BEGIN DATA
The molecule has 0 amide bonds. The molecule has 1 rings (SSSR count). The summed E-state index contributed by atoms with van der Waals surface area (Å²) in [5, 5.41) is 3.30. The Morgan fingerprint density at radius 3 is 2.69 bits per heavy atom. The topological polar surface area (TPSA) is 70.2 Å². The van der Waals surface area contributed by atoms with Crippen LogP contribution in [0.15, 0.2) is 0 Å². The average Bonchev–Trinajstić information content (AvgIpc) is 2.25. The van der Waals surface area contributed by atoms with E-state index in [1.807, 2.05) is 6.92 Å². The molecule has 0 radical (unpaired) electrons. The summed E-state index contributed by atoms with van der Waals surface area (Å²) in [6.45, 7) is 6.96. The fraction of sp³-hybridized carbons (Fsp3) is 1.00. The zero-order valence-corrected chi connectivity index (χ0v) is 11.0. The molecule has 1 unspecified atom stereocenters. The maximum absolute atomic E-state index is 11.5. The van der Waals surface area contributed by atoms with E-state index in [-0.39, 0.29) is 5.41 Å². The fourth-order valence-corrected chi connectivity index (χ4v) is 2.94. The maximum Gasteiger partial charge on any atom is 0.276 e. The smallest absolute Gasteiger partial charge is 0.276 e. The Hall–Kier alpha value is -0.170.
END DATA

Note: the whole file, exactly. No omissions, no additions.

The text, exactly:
The molecule has 0 amide bonds. The molecule has 1 rings (SSSR count). The summed E-state index contributed by atoms with van der Waals surface area (Å²) in [5, 5.41) is 3.30. The Morgan fingerprint density at radius 3 is 2.69 bits per heavy atom. The topological polar surface area (TPSA) is 70.2 Å². The van der Waals surface area contributed by atoms with Crippen LogP contribution in [0.15, 0.2) is 0 Å². The average Bonchev–Trinajstić information content (AvgIpc) is 2.25. The van der Waals surface area contributed by atoms with E-state index in [1.807, 2.05) is 6.92 Å². The molecule has 0 radical (unpaired) electrons. The summed E-state index contributed by atoms with van der Waals surface area (Å²) in [6.45, 7) is 6.96. The fraction of sp³-hybridized carbons (Fsp3) is 1.00. The zero-order valence-corrected chi connectivity index (χ0v) is 11.0. The molecule has 1 unspecified atom stereocenters. The maximum absolute atomic E-state index is 11.5. The van der Waals surface area contributed by atoms with E-state index in [-0.39, 0.29) is 5.41 Å². The fourth-order valence-corrected chi connectivity index (χ4v) is 2.94. The maximum Gasteiger partial charge on any atom is 0.276 e. The smallest absolute Gasteiger partial charge is 0.276 e. The Hall–Kier alpha value is -0.170.